14 Jul 2014
Germany lifted their fourth World Cup trophy in the Estádio Maracanã in Brazil on July 13. It was a proud day for the nation – and for Chancellor Angela Merkel, who joined goalscorer Mario Götze and the squad in dressing room celebrations.
Football aside, Germany is a world leader in exports, especially in the shipment of engineering goods, cars, machinery and chemicals. Their social market follows typical free-market principles and has a highly skilled labour force. Here are Germany’s top 11 exports – one for every starting player from the national team’s line-up.
With a global value of nearly $2bn annually, it is no surprise that machinery is Germany’s most profitable export.
Audi, BMW and Mercedes-Benz are Germany’s Big Three, and Volkswagen Group is the largest automaker in Europe. Combined, the exportation of German-manufactured cars was worth $148bn in 2012 – that’s over 10 percent of the total exported goods.
Growth in the global chemical business is shifting to Asia, but Germany remains ahead of the pack. Its chemical exports make around $6bn every year – nearly half a billion more than the US. During the financial crisis, job losses at big plants were minimal, which enabled production to keep up with global demand.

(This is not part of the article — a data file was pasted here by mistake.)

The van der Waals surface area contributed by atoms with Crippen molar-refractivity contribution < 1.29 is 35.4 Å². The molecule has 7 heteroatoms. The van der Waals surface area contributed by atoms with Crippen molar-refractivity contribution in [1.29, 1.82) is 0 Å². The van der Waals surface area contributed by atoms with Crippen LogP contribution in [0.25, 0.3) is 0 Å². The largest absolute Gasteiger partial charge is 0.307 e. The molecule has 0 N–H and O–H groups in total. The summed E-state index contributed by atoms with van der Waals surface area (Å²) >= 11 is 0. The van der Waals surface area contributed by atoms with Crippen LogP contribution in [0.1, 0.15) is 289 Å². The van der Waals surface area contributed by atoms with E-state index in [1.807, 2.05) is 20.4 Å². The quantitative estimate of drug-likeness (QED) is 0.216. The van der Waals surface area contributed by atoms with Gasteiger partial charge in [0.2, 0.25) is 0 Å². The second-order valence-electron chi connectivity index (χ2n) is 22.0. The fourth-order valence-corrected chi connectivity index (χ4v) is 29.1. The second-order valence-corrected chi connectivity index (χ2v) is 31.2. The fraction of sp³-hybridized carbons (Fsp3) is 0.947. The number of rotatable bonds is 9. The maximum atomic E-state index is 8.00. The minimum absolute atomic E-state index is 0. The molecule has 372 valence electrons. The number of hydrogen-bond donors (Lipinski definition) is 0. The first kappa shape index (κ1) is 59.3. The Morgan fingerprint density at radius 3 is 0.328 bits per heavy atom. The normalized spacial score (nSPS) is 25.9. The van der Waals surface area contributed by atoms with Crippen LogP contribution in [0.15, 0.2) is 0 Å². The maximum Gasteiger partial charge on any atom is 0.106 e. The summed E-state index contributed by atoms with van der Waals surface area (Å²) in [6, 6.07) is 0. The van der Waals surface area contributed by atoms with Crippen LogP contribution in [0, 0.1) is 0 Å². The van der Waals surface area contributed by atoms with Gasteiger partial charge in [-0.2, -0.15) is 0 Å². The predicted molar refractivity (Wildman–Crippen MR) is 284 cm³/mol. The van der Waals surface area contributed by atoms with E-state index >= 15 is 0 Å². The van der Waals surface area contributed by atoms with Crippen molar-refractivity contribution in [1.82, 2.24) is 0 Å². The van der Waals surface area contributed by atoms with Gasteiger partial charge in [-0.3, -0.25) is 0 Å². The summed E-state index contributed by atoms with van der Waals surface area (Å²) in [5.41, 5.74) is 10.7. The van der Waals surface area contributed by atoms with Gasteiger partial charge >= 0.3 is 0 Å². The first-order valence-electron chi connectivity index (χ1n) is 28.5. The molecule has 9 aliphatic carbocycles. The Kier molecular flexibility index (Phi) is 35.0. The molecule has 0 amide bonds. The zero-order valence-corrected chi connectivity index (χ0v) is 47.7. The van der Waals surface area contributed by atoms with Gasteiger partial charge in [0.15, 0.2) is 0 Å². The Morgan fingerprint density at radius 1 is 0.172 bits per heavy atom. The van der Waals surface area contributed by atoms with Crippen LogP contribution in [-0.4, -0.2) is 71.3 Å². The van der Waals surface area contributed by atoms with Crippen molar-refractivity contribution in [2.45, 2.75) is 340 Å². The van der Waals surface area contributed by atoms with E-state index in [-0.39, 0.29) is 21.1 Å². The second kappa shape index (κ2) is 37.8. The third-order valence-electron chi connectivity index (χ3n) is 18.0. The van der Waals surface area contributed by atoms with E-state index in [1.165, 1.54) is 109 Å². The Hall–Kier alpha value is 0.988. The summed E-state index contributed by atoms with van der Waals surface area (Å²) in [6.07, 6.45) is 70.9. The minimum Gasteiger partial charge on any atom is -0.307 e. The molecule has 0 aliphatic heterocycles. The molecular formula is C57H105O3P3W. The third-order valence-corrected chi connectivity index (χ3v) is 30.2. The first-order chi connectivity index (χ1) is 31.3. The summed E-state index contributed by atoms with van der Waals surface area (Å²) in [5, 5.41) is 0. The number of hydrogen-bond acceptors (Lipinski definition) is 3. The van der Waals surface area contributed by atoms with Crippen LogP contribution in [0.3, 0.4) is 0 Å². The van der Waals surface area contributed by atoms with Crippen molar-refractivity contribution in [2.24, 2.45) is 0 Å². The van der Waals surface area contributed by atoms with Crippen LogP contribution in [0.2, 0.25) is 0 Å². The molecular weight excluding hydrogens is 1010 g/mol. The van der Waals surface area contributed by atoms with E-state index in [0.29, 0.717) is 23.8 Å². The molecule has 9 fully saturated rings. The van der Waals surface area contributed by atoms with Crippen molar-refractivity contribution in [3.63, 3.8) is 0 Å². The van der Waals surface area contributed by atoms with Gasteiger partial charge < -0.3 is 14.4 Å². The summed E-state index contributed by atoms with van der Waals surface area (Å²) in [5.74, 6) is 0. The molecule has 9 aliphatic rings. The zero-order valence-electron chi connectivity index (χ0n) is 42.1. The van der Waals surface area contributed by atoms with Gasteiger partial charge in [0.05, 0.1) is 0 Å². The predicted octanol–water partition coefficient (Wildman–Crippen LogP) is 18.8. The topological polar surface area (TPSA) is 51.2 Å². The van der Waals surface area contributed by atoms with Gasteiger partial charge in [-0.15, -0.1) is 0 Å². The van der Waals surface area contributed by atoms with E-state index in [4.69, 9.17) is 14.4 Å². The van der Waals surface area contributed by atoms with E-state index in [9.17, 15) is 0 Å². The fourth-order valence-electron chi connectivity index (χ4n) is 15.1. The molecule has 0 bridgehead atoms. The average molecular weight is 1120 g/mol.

Iron is used by nearly every sector in the world, including transport, construction, agriculture and energy. The export of iron ore, nickel and copper amounted to $111bn in 2012. Metals are Germany’s fourth biggest export.
Germany may be blessed with the best football team in the world, but not with natural resources. Still, its exports of rubber and plastic are the highest in Europe, with thermoplastics and thermosetting polymers both exported. Combined, they amount to five percent of the country’s total exported goods.
Computer and electric
The US and South Korea dominate the mobile phone arms race, but with Vodaphone, Germany has a stake in the global exportation of computer and electrical products.
Germany is the US’s biggest market for agricultural food products in the European Union. Crops, legumes, potatoes and other vegetables are worth around $40bn annually.
Despite its high level of industrialisation, large parts of Germany remain covered by forest. It exports a huge quantity of paper goods, which had an export value of over $30bn in 2012.
A long history of innovation and manufacturing makes the textile industry one of the most important for Germany. It is the third largest exporter of textile goods in the world, with its goods worth $26.4bn.
Germany exports around 14,260 barrels of oil every day. Petroleum is one of Germany’s smaller exports, equating to just over one percent of total exported goods.
Germany produces more than bratwurst sausages. As global consumption of meat rises, so too must production. It is Europe’s largest producer of pork and exports to over 120 countries.